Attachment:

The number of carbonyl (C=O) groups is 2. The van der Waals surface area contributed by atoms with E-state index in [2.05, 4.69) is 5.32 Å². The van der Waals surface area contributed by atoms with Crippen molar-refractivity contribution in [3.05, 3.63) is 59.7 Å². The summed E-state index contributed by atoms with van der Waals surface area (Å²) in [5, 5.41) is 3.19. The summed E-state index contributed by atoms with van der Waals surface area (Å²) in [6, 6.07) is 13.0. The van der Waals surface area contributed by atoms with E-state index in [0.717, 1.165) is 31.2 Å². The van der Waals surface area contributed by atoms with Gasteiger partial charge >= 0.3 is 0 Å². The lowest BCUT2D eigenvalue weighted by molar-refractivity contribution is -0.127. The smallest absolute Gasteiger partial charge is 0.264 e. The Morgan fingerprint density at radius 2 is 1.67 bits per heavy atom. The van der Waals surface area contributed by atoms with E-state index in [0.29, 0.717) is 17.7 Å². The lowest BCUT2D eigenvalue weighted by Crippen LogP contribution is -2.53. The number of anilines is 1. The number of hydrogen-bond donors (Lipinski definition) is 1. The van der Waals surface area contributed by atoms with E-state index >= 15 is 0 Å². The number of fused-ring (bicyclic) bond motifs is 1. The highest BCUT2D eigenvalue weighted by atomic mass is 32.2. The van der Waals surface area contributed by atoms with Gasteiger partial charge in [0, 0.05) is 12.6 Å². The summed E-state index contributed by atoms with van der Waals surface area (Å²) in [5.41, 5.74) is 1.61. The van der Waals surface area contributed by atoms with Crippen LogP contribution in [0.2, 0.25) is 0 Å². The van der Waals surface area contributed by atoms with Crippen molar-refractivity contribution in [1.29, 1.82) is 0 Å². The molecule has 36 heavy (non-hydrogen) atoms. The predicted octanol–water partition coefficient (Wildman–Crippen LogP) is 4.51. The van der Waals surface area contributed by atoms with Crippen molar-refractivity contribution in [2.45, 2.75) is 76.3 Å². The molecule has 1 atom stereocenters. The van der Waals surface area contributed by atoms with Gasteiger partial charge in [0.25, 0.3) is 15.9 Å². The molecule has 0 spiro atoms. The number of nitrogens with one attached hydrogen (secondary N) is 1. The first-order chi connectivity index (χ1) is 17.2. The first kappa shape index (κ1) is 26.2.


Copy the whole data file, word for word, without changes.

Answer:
The number of carbonyl (C=O) groups is 2. The van der Waals surface area contributed by atoms with E-state index in [2.05, 4.69) is 5.32 Å². The van der Waals surface area contributed by atoms with Crippen molar-refractivity contribution in [3.05, 3.63) is 59.7 Å². The summed E-state index contributed by atoms with van der Waals surface area (Å²) in [5, 5.41) is 3.19. The summed E-state index contributed by atoms with van der Waals surface area (Å²) in [6, 6.07) is 13.0. The van der Waals surface area contributed by atoms with E-state index in [0.717, 1.165) is 31.2 Å². The van der Waals surface area contributed by atoms with Gasteiger partial charge >= 0.3 is 0 Å². The lowest BCUT2D eigenvalue weighted by molar-refractivity contribution is -0.127. The smallest absolute Gasteiger partial charge is 0.264 e. The Morgan fingerprint density at radius 2 is 1.67 bits per heavy atom. The van der Waals surface area contributed by atoms with E-state index in [0.29, 0.717) is 17.7 Å². The lowest BCUT2D eigenvalue weighted by Crippen LogP contribution is -2.53. The number of anilines is 1. The number of hydrogen-bond donors (Lipinski definition) is 1. The van der Waals surface area contributed by atoms with E-state index >= 15 is 0 Å². The number of fused-ring (bicyclic) bond motifs is 1. The highest BCUT2D eigenvalue weighted by atomic mass is 32.2. The van der Waals surface area contributed by atoms with Gasteiger partial charge in [0, 0.05) is 12.6 Å². The summed E-state index contributed by atoms with van der Waals surface area (Å²) in [5.41, 5.74) is 1.61. The van der Waals surface area contributed by atoms with Crippen LogP contribution in [0.2, 0.25) is 0 Å². The van der Waals surface area contributed by atoms with Crippen molar-refractivity contribution in [1.29, 1.82) is 0 Å². The molecule has 36 heavy (non-hydrogen) atoms. The predicted octanol–water partition coefficient (Wildman–Crippen LogP) is 4.51. The van der Waals surface area contributed by atoms with Crippen molar-refractivity contribution in [2.45, 2.75) is 76.3 Å². The molecule has 1 atom stereocenters. The van der Waals surface area contributed by atoms with Gasteiger partial charge in [0.25, 0.3) is 15.9 Å². The molecule has 0 spiro atoms. The number of nitrogens with one attached hydrogen (secondary N) is 1. The first-order chi connectivity index (χ1) is 17.2. The first kappa shape index (κ1) is 26.2.